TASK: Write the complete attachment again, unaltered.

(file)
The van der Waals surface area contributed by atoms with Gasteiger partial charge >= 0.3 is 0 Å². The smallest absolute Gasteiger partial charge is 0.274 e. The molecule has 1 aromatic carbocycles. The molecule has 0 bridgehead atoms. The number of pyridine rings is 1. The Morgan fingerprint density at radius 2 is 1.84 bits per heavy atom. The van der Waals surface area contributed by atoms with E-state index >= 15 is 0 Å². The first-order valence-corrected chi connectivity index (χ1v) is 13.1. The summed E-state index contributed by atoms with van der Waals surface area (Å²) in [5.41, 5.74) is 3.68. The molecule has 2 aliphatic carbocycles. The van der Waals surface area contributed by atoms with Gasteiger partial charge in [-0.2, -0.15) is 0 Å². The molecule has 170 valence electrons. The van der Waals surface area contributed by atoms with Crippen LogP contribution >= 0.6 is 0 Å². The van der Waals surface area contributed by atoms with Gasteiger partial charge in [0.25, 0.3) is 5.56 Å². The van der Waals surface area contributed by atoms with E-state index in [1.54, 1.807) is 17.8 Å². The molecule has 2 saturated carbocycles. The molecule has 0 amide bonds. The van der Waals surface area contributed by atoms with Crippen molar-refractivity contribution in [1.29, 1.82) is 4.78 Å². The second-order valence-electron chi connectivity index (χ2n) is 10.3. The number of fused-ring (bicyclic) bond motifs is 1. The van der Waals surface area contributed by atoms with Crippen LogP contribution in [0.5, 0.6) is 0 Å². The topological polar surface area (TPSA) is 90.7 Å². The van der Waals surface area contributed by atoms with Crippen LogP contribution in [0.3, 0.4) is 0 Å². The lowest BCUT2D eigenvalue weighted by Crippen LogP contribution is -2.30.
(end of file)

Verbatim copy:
The van der Waals surface area contributed by atoms with Gasteiger partial charge >= 0.3 is 0 Å². The smallest absolute Gasteiger partial charge is 0.274 e. The molecule has 1 aromatic carbocycles. The molecule has 0 bridgehead atoms. The number of pyridine rings is 1. The Morgan fingerprint density at radius 2 is 1.84 bits per heavy atom. The van der Waals surface area contributed by atoms with E-state index >= 15 is 0 Å². The first-order valence-corrected chi connectivity index (χ1v) is 13.1. The summed E-state index contributed by atoms with van der Waals surface area (Å²) in [5.41, 5.74) is 3.68. The molecule has 2 aliphatic carbocycles. The van der Waals surface area contributed by atoms with Gasteiger partial charge in [-0.2, -0.15) is 0 Å². The molecule has 170 valence electrons. The van der Waals surface area contributed by atoms with Crippen LogP contribution >= 0.6 is 0 Å². The van der Waals surface area contributed by atoms with Gasteiger partial charge in [0.25, 0.3) is 5.56 Å². The van der Waals surface area contributed by atoms with E-state index in [1.54, 1.807) is 17.8 Å². The molecule has 2 saturated carbocycles. The molecule has 0 amide bonds. The van der Waals surface area contributed by atoms with Crippen molar-refractivity contribution in [1.29, 1.82) is 4.78 Å². The second-order valence-electron chi connectivity index (χ2n) is 10.3. The number of fused-ring (bicyclic) bond motifs is 1. The van der Waals surface area contributed by atoms with Crippen LogP contribution in [0.5, 0.6) is 0 Å². The topological polar surface area (TPSA) is 90.7 Å². The van der Waals surface area contributed by atoms with Crippen LogP contribution in [0.3, 0.4) is 0 Å². The lowest BCUT2D eigenvalue weighted by Crippen LogP contribution is -2.30.